While use is not needed to register a trademark in Canada, use is required to maintain trademark rights and protection. In Canada, use is defined in section 4 of the Trademarks Act (“the Act”) for goods and services separately. Proof of use is required when: a trademark is facing cancellation, you want to establish acquired distinctiveness, or you need to establish prior use to oppose another trademark. Use can be established in a variety of ways, and differs for both goods and services.
When You Need to Prove Trademark Use
a. Acquired Distinctiveness: Trademarks that ordinarily would not be registered for being descriptive, primarily merely a name, or not inherently distinctive may be registrable under s. 12(3) of the Act for having acquired distinctiveness. To establish acquired distinctiveness of a trademark, an applicant must show evidence of use in the marketplace for an extended period of time.
b. Opposition: During the two-month advertisement period before a trademark registers, owners of a registered or common law trademark can file an opposition against an advertised trademark where there is a likelihood of confusion. Both parties have an opportunity to establish the extent of use of the respective trademarks, which informs the confusion analysis.
c. Cancellation: Pursuant to s. 45(1) of the Act, a trademark owner may, upon notice from the Trademark Registrar, have to show that the trademark has been used in Canada during the three years preceding the date of the notice (the “Relevant Period”) to avoid having the trademark registration cancelled/expunged/amended. Such notice can only be given after a trademark has been registered for at least three years. Master Saddles is an example of this type of proceeding (see below).
d. Prior Use: Pursuant to s. 17(1) of the Act, trademark owners can bring proceedings to expunge the registration of a confusing trademark. Such owner would bare the onus to prove use of its trademark prior to the allegedly confusing trademark’s registration.
A recent s. 45 cancellation proceeding that involved establishing trademark use of a word and design mark (the “Trademarks”) is Master Saddles Inc v Moffat & Co, 2023 FC 179. We will use Master Saddles in the next part of this article to show types of evidence that the Courts accept to establish use of a trademark.
Trademarks Associated with Goods
Subsection 4(1) of the Act states that a trademark will be deemed to have been used in association with goods, at the time of a commercial trade, if the trademark was either:
- “marked on the goods themselves”, e.g. embedded directly on the product;
- “marked on the packages in which they are distributed”, e.g. on bags or boxes in which the good is placed; or
- “marked in any other manner so associated with the goods that notice of the association is then given to the person to whom the property or possession is transferred”, e.g. on an invoice, on a display case or marketing materials (such as brochures) displayed directly alongside the product where it is sold.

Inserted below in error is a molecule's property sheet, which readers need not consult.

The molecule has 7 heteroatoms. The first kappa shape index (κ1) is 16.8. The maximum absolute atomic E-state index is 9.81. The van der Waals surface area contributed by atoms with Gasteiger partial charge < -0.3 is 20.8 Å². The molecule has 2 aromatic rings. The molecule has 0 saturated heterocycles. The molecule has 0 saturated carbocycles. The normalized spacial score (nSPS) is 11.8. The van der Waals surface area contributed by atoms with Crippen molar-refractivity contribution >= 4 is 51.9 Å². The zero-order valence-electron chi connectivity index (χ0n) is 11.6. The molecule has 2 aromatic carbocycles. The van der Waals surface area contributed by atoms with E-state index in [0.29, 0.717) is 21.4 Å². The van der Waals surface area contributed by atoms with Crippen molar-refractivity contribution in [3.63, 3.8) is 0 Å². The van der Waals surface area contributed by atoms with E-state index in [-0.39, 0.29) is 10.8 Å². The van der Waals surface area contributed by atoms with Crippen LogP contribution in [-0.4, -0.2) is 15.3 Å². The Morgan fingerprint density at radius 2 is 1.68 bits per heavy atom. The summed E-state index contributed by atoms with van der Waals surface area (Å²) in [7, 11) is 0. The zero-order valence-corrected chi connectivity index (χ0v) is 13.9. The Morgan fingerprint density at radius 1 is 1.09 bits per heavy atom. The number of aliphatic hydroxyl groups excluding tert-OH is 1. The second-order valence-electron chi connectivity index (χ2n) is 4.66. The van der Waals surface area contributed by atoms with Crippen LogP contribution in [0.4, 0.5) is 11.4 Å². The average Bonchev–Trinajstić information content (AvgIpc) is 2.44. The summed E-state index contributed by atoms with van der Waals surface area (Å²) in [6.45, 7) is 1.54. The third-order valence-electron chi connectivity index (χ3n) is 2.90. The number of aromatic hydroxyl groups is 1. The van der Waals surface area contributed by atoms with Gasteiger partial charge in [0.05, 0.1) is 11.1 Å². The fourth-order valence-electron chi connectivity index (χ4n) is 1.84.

These rules have been adapted somewhat for online marketplaces. For example, the use of the trademark on the website may be sufficient to satisfy the requirements of association with the good being sold. It is important to note that, for a mark to be deemed “used” in association with a good, a commercial sale must occur — critically, there should be a buyer. A trademark on promotional goods given for free do not qualify as use of a trademark with such goods.
In Master Saddles, the trademark owner provided evidence that the Trademarks were embedded on the goods, affixed to the goods by way of hangtags, and appeared on invoices for the sale of the goods to establish use of the Trademarks. The Court found that the evidence did in fact establish use of the Trademarks in association with most of the goods.
However, for one of the goods listed in the registration, namely “briefcase”, the trademark owner only provided evidence of marketing efforts — there was no evidence of commercial sales during the Relevant Period. The Court held there was no use of the Trademarks during the Relevant Period with respect to “briefcase”, and thus amended the registration to remove “it from the statement of goods”.
Trademarks Associated with Services
Subsection 4(2) of the Act states that a trademark is “deemed used in association with services if it is used or displayed in the performance or advertising of those services”. No transaction or sale is required to establish use of a service. Examples of use of a trademark in associated with services include: incorporating the trademark into advertising materials, displaying the trademark during business development activities, such as conferences or trade shows, and having the trademark displayed at a physical location where the service is provided.
In Master Saddles, the Court accepted evidence of a price list, a catalogue, and invoices to establish use of the Trademarks in association with the listed services. While the good “briefcase” was removed from the statement of goods, the services “sale of briefcases” was maintained because there was evidence of briefcases listed in a catalogue during the Relevant Period.
To maintain or acquire trademarks rights, the key is to use the trademark in Canada in association with the specific goods and services. Ridout and Maybee has the expertise to assist you in developing best business practices to ensure you are using your trademark in such a way that you reap the benefits of strong trademark rights and protections.